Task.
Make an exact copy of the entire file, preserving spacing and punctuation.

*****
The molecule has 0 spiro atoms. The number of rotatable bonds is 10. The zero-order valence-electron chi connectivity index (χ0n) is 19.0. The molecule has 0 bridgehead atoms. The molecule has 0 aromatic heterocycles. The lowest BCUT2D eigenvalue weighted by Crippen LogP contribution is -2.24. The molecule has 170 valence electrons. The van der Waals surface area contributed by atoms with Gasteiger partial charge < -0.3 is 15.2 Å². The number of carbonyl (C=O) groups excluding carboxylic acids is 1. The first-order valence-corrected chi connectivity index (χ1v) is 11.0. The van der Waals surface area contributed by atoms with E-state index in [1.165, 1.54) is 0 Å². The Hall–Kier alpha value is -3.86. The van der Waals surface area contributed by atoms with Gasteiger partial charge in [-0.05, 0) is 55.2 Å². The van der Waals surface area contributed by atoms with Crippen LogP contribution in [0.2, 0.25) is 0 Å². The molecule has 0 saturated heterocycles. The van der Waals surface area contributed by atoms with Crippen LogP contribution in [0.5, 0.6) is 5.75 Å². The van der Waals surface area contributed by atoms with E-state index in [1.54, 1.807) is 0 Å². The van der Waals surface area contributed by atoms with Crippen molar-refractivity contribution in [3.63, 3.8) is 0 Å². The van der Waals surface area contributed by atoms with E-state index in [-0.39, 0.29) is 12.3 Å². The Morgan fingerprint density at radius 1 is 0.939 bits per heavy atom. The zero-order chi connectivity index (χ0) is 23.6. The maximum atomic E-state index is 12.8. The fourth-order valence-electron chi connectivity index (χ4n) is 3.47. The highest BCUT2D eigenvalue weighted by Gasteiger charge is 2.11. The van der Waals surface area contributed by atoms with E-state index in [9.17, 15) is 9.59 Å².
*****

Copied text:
The molecule has 0 spiro atoms. The number of rotatable bonds is 10. The zero-order valence-electron chi connectivity index (χ0n) is 19.0. The molecule has 0 bridgehead atoms. The molecule has 0 aromatic heterocycles. The lowest BCUT2D eigenvalue weighted by Crippen LogP contribution is -2.24. The molecule has 170 valence electrons. The van der Waals surface area contributed by atoms with Gasteiger partial charge < -0.3 is 15.2 Å². The number of carbonyl (C=O) groups excluding carboxylic acids is 1. The first-order valence-corrected chi connectivity index (χ1v) is 11.0. The van der Waals surface area contributed by atoms with E-state index in [1.165, 1.54) is 0 Å². The Hall–Kier alpha value is -3.86. The van der Waals surface area contributed by atoms with Gasteiger partial charge in [-0.05, 0) is 55.2 Å². The van der Waals surface area contributed by atoms with Crippen LogP contribution in [0.2, 0.25) is 0 Å². The molecule has 0 saturated heterocycles. The van der Waals surface area contributed by atoms with Crippen LogP contribution in [0.5, 0.6) is 5.75 Å². The van der Waals surface area contributed by atoms with E-state index in [1.54, 1.807) is 0 Å². The van der Waals surface area contributed by atoms with Crippen molar-refractivity contribution in [3.63, 3.8) is 0 Å². The van der Waals surface area contributed by atoms with E-state index in [-0.39, 0.29) is 12.3 Å². The Morgan fingerprint density at radius 1 is 0.939 bits per heavy atom. The zero-order chi connectivity index (χ0) is 23.6. The maximum atomic E-state index is 12.8. The fourth-order valence-electron chi connectivity index (χ4n) is 3.47. The highest BCUT2D eigenvalue weighted by Gasteiger charge is 2.11. The van der Waals surface area contributed by atoms with E-state index in [9.17, 15) is 9.59 Å².